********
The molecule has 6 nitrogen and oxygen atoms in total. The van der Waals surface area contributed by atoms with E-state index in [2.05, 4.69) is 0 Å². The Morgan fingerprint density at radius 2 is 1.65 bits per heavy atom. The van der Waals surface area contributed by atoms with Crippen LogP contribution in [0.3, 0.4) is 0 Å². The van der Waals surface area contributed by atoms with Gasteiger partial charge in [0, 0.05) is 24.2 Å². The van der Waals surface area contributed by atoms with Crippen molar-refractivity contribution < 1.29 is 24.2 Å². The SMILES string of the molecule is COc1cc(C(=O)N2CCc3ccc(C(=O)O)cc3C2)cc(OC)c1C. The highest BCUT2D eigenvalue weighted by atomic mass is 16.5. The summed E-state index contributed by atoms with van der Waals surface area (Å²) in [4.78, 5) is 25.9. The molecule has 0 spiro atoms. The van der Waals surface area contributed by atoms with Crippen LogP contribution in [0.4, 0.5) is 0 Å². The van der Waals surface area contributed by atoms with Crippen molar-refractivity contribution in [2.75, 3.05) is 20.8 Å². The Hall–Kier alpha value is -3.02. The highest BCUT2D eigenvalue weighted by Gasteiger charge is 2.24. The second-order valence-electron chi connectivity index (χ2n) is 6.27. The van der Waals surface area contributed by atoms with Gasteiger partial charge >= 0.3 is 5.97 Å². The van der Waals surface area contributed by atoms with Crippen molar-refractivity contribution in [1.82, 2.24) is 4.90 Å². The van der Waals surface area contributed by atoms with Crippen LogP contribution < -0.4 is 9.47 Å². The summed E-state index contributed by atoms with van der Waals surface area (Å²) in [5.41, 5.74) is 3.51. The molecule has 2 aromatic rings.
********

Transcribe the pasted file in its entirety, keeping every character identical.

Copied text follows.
The molecule has 6 nitrogen and oxygen atoms in total. The van der Waals surface area contributed by atoms with E-state index in [2.05, 4.69) is 0 Å². The Morgan fingerprint density at radius 2 is 1.65 bits per heavy atom. The van der Waals surface area contributed by atoms with Crippen LogP contribution in [0.3, 0.4) is 0 Å². The van der Waals surface area contributed by atoms with Gasteiger partial charge in [0, 0.05) is 24.2 Å². The van der Waals surface area contributed by atoms with Crippen molar-refractivity contribution < 1.29 is 24.2 Å². The SMILES string of the molecule is COc1cc(C(=O)N2CCc3ccc(C(=O)O)cc3C2)cc(OC)c1C. The highest BCUT2D eigenvalue weighted by atomic mass is 16.5. The summed E-state index contributed by atoms with van der Waals surface area (Å²) in [4.78, 5) is 25.9. The molecule has 0 spiro atoms. The van der Waals surface area contributed by atoms with Crippen LogP contribution in [0.4, 0.5) is 0 Å². The van der Waals surface area contributed by atoms with Crippen molar-refractivity contribution in [2.75, 3.05) is 20.8 Å². The Hall–Kier alpha value is -3.02. The highest BCUT2D eigenvalue weighted by Gasteiger charge is 2.24. The second-order valence-electron chi connectivity index (χ2n) is 6.27. The van der Waals surface area contributed by atoms with Gasteiger partial charge >= 0.3 is 5.97 Å². The van der Waals surface area contributed by atoms with Crippen molar-refractivity contribution in [1.82, 2.24) is 4.90 Å². The van der Waals surface area contributed by atoms with Crippen LogP contribution < -0.4 is 9.47 Å². The summed E-state index contributed by atoms with van der Waals surface area (Å²) in [5.41, 5.74) is 3.51. The molecule has 2 aromatic rings.